As the first House of Representatives vote on the bailout fails and markets all over the world tumble in reaction, I started wondering where we might possibly find a non-governmental solution, since some staunch opponents don’t want our government to bail anyone out. .
A majority of Americans say they vehemently oppose what they consider nothing more than a government bailout of financial companies, even though there is no way to disconnect their own daily lives, jobs, and ability to borrow from the very financial companies they demonize!
But ok. If you’re cheering now thinking that the real people on main street won, hold on to your hats. Companies that pay your paychecks borrow from financial institutions on a regular basis to meet their payroll as part of what’s called cash flow management. Local food markets and gas stations also use these financial devices for cash flow, since they don’t have enough money on hand to purchase all the things they need to sell. Often they also have money owed them or they have to wait to actually sell things before the cash comes in. So banks provide money (liquidity) for them to keep doors open and business flowing. And liquidity, while still there for some at this very moment, is rapidly drying up. And once it dries up, priming the pump takes a long time. (Think DEEP recession.) Financial liquidity is the lifeblood of our country.
It’s not just the fat cats who are in trouble right now if financial markets aren’t in some way bailed out or at least helped back to their feet. It’s the average person who will hurt the most. The pain we already feel will just be the tip of the iceberg.
Let’s face it. We all screwed up. Both the government and a lot of the average citizens have been on a spending spree. And financial firms ran amok with our money and the trust we had in them. And now trust is low or for some gone completely. But it’s not too late. We still can work together to find a solution to save not only the banks we rely on, but our very way of making a living or buying the things we need.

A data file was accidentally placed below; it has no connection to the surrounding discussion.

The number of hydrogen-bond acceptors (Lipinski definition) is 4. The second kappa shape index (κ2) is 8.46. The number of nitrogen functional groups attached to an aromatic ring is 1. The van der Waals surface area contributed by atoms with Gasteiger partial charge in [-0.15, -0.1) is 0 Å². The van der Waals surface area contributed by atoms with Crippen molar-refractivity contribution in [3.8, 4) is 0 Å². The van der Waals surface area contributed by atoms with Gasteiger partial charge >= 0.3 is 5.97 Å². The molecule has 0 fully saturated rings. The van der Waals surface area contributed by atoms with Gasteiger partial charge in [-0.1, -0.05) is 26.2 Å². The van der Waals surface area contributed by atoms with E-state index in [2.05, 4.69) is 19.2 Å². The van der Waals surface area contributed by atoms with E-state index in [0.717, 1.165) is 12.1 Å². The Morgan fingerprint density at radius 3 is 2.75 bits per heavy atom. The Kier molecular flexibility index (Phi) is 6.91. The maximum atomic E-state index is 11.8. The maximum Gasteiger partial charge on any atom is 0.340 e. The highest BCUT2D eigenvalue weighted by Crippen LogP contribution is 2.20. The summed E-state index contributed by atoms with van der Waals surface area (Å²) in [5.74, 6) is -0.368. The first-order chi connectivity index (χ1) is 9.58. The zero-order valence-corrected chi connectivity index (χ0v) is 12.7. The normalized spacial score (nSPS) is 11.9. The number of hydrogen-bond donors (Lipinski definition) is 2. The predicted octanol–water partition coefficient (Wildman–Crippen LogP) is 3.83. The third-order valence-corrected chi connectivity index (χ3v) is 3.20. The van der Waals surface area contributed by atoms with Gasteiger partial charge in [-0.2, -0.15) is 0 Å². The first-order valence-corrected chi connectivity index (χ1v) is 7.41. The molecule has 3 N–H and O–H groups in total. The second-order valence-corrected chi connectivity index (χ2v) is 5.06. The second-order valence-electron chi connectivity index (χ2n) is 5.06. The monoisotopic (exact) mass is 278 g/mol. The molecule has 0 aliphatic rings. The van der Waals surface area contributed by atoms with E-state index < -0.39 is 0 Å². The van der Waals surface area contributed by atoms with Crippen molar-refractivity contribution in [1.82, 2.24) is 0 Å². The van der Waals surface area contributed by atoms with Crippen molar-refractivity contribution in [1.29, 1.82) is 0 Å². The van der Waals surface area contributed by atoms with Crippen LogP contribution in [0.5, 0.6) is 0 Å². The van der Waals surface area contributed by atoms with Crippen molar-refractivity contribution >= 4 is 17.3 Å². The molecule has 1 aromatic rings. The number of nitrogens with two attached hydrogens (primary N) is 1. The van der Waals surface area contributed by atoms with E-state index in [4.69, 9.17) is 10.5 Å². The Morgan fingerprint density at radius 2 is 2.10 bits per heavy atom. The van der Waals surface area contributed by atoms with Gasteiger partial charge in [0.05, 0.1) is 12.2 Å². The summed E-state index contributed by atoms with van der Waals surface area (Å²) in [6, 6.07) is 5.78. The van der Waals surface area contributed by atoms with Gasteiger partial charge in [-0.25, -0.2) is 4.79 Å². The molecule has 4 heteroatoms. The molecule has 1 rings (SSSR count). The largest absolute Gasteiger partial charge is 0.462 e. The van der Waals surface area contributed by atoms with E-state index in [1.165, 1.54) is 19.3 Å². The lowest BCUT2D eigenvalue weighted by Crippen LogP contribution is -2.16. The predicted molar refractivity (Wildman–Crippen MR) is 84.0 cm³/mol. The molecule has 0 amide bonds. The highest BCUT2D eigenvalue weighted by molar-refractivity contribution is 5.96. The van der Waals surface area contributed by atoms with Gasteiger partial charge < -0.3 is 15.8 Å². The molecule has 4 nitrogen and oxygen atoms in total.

I think one of the biggest problems is no one has taken the time to explain this in a way we can all connect to. It seems like THEIR problem. Those horrible people on Wall Street. But it isn’t. Just think about your retirement accounts. (I can’t even look at mine.) And the cost of food. And the ability to send a kid to college or ever buy a house again or just to get credit of any kind. And the very real issue of payrolls and jobs. It’s OUR problem.
I think this is a failure of trust (and rightly so, may I add) rather than a failure of the ability for us to find a solution. But before we watch something even more horrible take place right before our eyes – and these are truly scary times – we need to dig deep and once again find a way to let ourselves believe we CAN find a solution that helps both the banks and ourselves. And then we need to find it. Together.
And if you don’t want the government to do this for us, then maybe there are 700 billionaires who would each put up a billion to buy us. That, after all, would be the ultimate in free-market economy so many people clamor for.
But if that’s not your vision – and it’s certainly not mine – then we need to work with the admittedly imperfect government and the admittedly imperfect financial institutions to make this work for us all. And as for all the partisan rhetoric…it’s time to let it go and find a solution we can all live with, even if it isn’t perfect.
Whether it’s the Democratic Speaker Pelosi’s words as some claim (hate to think anyone voted in a crisis this big from hurt feelings alone) or the opposing Republicans (let me add many Republicans supported the bill for the good of the country despite its flaws) or a bit of both that screwed this up, it’s time to step past this and create a real bi-partisan solution.
And I pray we will do so soon.